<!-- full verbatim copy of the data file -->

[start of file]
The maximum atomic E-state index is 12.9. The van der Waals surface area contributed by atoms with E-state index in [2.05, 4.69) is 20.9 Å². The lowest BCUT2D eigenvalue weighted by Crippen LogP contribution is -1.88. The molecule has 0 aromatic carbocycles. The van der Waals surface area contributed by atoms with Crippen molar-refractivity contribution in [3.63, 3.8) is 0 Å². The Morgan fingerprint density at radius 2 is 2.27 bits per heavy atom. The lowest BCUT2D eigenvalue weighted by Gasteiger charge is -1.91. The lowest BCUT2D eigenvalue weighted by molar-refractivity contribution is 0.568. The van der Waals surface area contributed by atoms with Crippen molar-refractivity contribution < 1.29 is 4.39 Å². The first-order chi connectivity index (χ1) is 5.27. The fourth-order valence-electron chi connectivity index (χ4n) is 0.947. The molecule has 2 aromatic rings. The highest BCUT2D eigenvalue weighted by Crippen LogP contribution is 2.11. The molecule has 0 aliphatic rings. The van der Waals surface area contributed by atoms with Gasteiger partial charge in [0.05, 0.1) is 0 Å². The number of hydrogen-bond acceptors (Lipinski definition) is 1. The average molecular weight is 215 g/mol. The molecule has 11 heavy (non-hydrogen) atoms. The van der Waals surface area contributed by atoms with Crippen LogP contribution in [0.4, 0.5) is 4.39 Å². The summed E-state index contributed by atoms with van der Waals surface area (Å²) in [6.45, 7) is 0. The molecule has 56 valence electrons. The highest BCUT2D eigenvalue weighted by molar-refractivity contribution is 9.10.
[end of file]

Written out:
The maximum atomic E-state index is 12.9. The van der Waals surface area contributed by atoms with E-state index in [2.05, 4.69) is 20.9 Å². The lowest BCUT2D eigenvalue weighted by Crippen LogP contribution is -1.88. The molecule has 0 aromatic carbocycles. The van der Waals surface area contributed by atoms with Crippen molar-refractivity contribution in [3.63, 3.8) is 0 Å². The Morgan fingerprint density at radius 2 is 2.27 bits per heavy atom. The lowest BCUT2D eigenvalue weighted by Gasteiger charge is -1.91. The lowest BCUT2D eigenvalue weighted by molar-refractivity contribution is 0.568. The van der Waals surface area contributed by atoms with Crippen molar-refractivity contribution < 1.29 is 4.39 Å². The first-order chi connectivity index (χ1) is 5.27. The fourth-order valence-electron chi connectivity index (χ4n) is 0.947. The molecule has 2 aromatic rings. The highest BCUT2D eigenvalue weighted by Crippen LogP contribution is 2.11. The molecule has 0 aliphatic rings. The van der Waals surface area contributed by atoms with Gasteiger partial charge in [0.05, 0.1) is 0 Å². The number of hydrogen-bond acceptors (Lipinski definition) is 1. The average molecular weight is 215 g/mol. The molecule has 11 heavy (non-hydrogen) atoms. The van der Waals surface area contributed by atoms with Crippen LogP contribution in [0.4, 0.5) is 4.39 Å². The summed E-state index contributed by atoms with van der Waals surface area (Å²) in [6.45, 7) is 0. The molecule has 56 valence electrons. The highest BCUT2D eigenvalue weighted by molar-refractivity contribution is 9.10.